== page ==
Endeavouring to expand horizons of knowledge
25 November 2009
Driven by goals as diverse as a better understanding the human jaw, reducing stillbirths, and making sense of corruption, three University of Sydney postgraduate students are Asia-bound, after winning scholarships through the Prime Minister's Australia Asia Endeavour Awards.
The inaugural awards, presented by Prime Minister Kevin Rudd in Canberra, aim to build deep and enduring educational and professional linkages between Australia and Asia by sending Australian students into the region.
Through scholarships worth up to $63,500, students spend two years in an Asian country, both to undertake research towards their Australian degree, as well as to participate in internships and work placements.
One of the University's award winners, Alex Wiranski, is off to Sedai to study at Tohoku University's Graduate School of Dentistry. Alexander recently completed a Masters research degree through the University's Dentistry faculty and he is continuing with a PHD.
Alexander says his Masters research showed that he could train an individual to use their jaw muscles differently to perform a jaw task. He now wants to better understand jaw muscle activity and function so that he can work on treatments for people suffering jaw pain and dysfunction.
"With its world-renowned, high-quality science and technology sector, along with our established research and academic collaborations at Tohoku University's Graduate school of Dentistry, I hope to be introduced to potential Japanese business and industry partners in order to investigate the possibility of developing a diagnostic tool capable of measuring the activity of key jaw muscles during normal function and in people with jaw problems," Alex said.
"The outputs and results of this diagnostic tool could then be applied to assist clinicians prescribe appropriate treatment modalities, including exercise programmes."
Dr Jane Hirst, a University of Sydney Masters of Public Health (Hons) student, who is enrolled for a PhD in 2010, will use her award to study in Vietnam at the University of Medicine and Pharmacy, Ho Chi Minh City, and its affiliated teaching hospital Tu Du, Vietnam's largest maternity hospital.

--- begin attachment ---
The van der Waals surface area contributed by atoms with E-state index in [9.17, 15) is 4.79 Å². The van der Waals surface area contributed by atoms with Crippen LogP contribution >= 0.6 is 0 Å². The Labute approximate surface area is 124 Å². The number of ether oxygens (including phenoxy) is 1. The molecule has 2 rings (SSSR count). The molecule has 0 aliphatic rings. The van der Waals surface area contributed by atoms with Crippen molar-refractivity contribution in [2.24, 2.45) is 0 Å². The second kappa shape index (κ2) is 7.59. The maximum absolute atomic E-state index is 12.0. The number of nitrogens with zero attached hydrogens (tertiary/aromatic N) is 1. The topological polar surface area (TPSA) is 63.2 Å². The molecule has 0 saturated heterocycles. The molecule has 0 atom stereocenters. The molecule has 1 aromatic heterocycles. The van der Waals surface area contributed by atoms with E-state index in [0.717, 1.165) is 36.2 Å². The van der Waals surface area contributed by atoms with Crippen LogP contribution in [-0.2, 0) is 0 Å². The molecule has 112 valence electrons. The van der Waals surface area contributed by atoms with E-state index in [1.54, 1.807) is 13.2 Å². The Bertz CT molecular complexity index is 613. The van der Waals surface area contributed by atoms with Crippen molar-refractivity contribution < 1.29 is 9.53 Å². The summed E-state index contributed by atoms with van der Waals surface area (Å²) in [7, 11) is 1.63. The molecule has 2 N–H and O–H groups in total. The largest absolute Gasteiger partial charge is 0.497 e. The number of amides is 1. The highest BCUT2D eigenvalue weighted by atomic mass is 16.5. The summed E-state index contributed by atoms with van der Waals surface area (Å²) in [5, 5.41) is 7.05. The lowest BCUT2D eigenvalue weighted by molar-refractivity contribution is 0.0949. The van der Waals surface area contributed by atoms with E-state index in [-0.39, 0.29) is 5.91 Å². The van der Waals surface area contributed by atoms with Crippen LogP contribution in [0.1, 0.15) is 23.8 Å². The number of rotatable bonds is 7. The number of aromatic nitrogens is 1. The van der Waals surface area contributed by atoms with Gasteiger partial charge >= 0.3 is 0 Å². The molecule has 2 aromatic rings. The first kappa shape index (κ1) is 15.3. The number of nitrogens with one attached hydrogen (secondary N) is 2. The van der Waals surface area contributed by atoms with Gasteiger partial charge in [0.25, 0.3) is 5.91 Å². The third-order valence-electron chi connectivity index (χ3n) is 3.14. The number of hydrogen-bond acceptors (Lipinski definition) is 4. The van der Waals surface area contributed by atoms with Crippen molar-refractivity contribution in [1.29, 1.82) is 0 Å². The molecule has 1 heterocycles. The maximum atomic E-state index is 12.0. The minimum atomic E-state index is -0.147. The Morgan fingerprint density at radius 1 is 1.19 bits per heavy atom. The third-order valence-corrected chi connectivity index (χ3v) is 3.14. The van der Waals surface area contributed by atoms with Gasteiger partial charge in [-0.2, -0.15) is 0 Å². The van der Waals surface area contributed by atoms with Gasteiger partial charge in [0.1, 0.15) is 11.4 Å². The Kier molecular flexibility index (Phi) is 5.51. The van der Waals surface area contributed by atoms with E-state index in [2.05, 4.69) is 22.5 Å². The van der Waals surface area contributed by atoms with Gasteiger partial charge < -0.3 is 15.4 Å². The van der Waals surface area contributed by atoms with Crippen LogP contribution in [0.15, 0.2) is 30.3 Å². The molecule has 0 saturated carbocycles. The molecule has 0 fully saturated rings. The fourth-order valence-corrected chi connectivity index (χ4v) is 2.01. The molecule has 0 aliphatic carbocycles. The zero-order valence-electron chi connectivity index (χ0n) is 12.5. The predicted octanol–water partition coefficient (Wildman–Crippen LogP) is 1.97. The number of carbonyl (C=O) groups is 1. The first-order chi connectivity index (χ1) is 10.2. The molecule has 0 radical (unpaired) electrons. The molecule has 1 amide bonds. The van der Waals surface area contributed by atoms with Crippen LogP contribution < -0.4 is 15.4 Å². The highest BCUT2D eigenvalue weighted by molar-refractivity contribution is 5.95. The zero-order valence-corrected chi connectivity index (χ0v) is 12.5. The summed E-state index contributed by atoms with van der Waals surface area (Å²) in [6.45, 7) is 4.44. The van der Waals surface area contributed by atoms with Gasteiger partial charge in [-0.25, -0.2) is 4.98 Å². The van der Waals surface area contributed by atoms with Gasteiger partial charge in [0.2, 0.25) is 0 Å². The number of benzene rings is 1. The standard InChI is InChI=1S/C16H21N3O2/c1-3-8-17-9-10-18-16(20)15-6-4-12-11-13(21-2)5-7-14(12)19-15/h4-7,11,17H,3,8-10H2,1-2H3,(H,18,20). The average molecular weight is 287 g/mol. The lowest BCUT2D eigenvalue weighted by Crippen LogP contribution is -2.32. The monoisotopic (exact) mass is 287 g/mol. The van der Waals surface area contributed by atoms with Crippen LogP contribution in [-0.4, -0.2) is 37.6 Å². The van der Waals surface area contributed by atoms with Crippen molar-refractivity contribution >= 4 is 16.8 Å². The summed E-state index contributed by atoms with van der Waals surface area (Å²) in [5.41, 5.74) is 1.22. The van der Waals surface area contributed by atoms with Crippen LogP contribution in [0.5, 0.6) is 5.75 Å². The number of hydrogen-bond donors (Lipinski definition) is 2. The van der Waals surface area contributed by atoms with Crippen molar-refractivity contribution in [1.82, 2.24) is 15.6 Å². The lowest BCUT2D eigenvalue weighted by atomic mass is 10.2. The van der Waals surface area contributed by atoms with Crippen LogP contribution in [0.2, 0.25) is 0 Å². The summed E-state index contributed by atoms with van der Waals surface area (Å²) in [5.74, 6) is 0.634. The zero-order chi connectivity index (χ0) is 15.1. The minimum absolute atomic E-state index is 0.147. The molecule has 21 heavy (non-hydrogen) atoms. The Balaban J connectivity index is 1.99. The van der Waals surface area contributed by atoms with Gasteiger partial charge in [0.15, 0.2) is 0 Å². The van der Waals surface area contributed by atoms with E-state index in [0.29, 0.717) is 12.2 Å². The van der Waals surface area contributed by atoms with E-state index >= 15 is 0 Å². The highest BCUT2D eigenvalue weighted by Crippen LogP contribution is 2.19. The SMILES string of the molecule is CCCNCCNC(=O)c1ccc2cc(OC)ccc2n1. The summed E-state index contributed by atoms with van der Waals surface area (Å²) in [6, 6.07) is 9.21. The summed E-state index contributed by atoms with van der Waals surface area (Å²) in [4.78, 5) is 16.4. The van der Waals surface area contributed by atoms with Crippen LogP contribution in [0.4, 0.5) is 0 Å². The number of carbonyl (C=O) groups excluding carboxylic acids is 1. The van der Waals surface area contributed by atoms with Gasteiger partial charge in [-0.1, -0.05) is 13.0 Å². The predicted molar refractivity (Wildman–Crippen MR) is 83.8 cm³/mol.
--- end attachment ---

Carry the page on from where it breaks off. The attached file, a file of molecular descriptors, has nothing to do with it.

She hopes to undertake an internship with the United Nations Population Fund in Hanoi and with the World Health Organisation Department of Making Pregnancy Safer in Manila.
Dr Hirst aims to develop an intervention package for pregnant women that can be designed, delivered and evaluated in at least two different settings in Vietnam. She also hopes to learn about how large multinational trials are conducted throughout Asia, and how to approach and represent ethnic minority groups.
"Stillbirth is a major global health problem with rates of stillbirth across Asia unacceptably high," she said.
"My Masters of Public Health (Hons) dissertation has been examining the epidemiology of stillbirth in South Vietnam and has identified several potential interventions that may be appropriate for a trial."
Doctorate of Philosophy student Wayne Palmer will travel to Indonesia for his Australia Asia Endeavour Award scholarship.
Wayne, whose PHD project examines the state's relationship to illegality will explore the role that the state plays in promoting different illegal practices during the pre-departure phase of Indonesia's formal labour export program.
Wayne hopes his field work in Indonesia will help to explain why Indonesian state agencies tolerate and even sponsor illegal acts in some areas and not others.
To be eligible for the Australia-Asia Endeavour Awards students must be nominated by their university to the Federal Government.
More information about the awards is available online.
Contact: Sarah Stock
Phone: 02 9114 0748 or mob 0419 278 715